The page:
This is the first of a series of short stories based on the background story of my novel in progress.
Many years after they had fled the slave city, fleeing the Tatarans’ annual “slave cull”, it was time for the settlers to move further south, to avoid detection and keep themselves safe. Danic Hraefen was only a boy when they fled the slave city, which was annexed to the Tataran city of Vassafor. He remembered it quite well. He remembered when it all started. He watched his father and mother train in combat, in secret, ready to take the Tatarans by surprise at the annual “slave cull”. The Tataran slave cull was an annual event in which the Tatarans sent their young initiates to run riot through the slave city, killing anyone who dared put up a fight. Danic was six summers when he saw his parents begin their training, learning the art of war for the first time in his peoples’ history. It was all done in secret, usually at night. He did not recognise their trainers, but he knew they could not possibly be a fellow slave – slaves did not know how to fight. Danic never questioned who it was that was training the slaves.
After Danic celebrated his fifteenth birthday, he witnessed the slave revolt. At the annual “slave cull”, the trained slaves brandished their weapons and began to fight the young Tatarans, completely taking them by surprise, as the conventional wisdom among the Tatarans was that the slaves had absolutely no training in combat, and therefore easy to defeat. The slaves used the element of surprise to their utmost advantage, and fled with their families after the city of Vassafor and the slave village both descended into chaos. When they had found a site, the newly emancipated slaves began to build a new community, and Danic was among the hands that helped build their new settlement. The settlement which Danic and his fellow settlers had called home for nearly eleven years. The settlement which they must now abandon.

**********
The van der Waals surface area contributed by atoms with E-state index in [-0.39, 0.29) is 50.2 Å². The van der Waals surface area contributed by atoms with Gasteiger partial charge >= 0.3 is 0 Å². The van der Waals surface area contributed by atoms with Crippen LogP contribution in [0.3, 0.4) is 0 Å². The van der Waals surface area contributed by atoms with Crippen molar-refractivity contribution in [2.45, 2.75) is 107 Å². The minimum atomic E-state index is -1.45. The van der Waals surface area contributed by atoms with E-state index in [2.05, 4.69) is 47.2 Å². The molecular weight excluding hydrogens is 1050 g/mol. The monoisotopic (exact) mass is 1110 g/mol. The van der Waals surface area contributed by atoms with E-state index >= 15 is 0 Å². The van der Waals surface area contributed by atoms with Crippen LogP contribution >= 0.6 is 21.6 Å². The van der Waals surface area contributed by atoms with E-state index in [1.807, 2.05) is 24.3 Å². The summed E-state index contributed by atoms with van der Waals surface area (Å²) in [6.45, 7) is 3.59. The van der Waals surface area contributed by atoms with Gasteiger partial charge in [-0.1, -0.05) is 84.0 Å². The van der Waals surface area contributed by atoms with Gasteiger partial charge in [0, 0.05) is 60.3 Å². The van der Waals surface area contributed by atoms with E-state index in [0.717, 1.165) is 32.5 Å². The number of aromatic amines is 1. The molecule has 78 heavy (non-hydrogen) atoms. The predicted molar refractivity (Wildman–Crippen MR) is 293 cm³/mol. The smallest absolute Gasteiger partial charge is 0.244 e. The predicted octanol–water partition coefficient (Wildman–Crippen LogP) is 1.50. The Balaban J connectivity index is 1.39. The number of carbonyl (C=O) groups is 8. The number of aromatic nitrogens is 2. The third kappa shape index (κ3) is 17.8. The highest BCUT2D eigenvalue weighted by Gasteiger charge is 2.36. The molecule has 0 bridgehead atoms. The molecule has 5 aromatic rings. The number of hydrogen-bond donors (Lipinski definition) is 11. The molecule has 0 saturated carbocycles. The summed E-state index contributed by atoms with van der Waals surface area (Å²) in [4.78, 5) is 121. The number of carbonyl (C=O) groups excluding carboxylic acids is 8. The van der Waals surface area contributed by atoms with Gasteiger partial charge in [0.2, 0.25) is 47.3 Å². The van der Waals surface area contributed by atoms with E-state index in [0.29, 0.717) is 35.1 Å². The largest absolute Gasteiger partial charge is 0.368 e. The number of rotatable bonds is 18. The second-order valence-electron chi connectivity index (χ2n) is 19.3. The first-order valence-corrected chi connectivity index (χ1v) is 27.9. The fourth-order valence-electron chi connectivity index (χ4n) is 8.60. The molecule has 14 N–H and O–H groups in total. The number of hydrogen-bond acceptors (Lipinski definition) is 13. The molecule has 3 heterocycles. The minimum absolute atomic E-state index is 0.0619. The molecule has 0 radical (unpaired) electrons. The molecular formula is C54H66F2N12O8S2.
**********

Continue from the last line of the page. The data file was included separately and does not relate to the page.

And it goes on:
They had been travelling south of the old settlement for many long weeks, and lo and behold, they found the ideal site for a new settlement. They began to cut down trees to build their new homes, and Danic’s beloved wife, Irina, had begun to make new clothes from the red fabric which they stole from the Tatarans. One afternoon, while Irina was suckling her infant son, Ehrion, she stitched the last few stitches to complete the new gown she had made for herself. Cut from the same cloth, she began to stitch a cloak for her husband. It was simple to make, as there was only two seams to stitch. Danic returned much later in the day, having spent the whole day helping to build shelter for everyone. He wanted to spend some quality time with his beloved. Irina’s mother had been in the woods gathering food, and she returned with a basket full of sumptuous fruit and berries. Danic and Irina’s older child, a little girl named Vanora, eagerly scurried to her grandmother’s side, craving some berries.
“Mother, could you keep an eye on Ehrion? I’d like to go for a walk,” Irina said.
“Of course,” her mother replied. She set down the basket in front of Vanora, who then reached into the basket and began shovelling berries into her mouth, the dark crimson juice trickling down the corners of her mouth. Irina handed the infant boy to her mother, and held the cloak in front of Danic.